Decrypting the Code for an Alchemist’s Philosopher’s Stone

John Dee and his son Arthur Dee were 16th- and 17th-century alchemists. In 2018, Megan Piorko found some odd things in one of Arthur Dees’ notebooks in the archives of the British Library. There were several pages written in code, upside-down. Considering Dee’s subject matter, this must be his most important discoveries, or maybe formulas he wanted to keep secret.  

Could this code be solved? Piorko spent quite a bit of time trying to find the encryption key, which involved a lot of historical research for 17th-century coding practices. Ultimately, she presented the problem to the 2021 virtual HistoCrypt conference. Plenty of amateur cryptologists wanted to try it. Mathematician and noted cryptologist Richard Bean figured it out through a painfully convoluted process.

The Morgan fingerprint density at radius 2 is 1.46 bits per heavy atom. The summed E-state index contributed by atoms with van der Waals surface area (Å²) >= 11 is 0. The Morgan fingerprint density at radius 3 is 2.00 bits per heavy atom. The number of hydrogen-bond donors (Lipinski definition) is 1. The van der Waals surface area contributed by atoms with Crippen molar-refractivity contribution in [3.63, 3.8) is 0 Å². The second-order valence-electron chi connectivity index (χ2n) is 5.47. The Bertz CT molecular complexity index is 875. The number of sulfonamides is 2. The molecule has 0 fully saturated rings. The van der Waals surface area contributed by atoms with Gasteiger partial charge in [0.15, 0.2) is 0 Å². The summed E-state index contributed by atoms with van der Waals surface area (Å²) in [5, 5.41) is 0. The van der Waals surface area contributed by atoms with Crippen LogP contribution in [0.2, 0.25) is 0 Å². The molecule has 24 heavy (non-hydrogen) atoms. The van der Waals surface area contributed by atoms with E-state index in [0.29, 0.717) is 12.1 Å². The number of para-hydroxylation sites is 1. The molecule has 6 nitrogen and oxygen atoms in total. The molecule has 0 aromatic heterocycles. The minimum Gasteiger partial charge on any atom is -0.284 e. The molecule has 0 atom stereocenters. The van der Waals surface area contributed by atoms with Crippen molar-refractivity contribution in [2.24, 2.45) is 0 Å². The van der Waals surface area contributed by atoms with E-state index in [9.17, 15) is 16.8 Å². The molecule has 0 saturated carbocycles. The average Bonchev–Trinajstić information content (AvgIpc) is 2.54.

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The encoded passages are Dee’s “Philosopher’s Stone,” or a recipe for the elixir of life, which will be presented in a scientific paper some time in the future. Meanwhile, read about the process of getting a hundreds-of-years-old Latin scientific secret code decrypted at Atlas Obscura.

Source: neatorama

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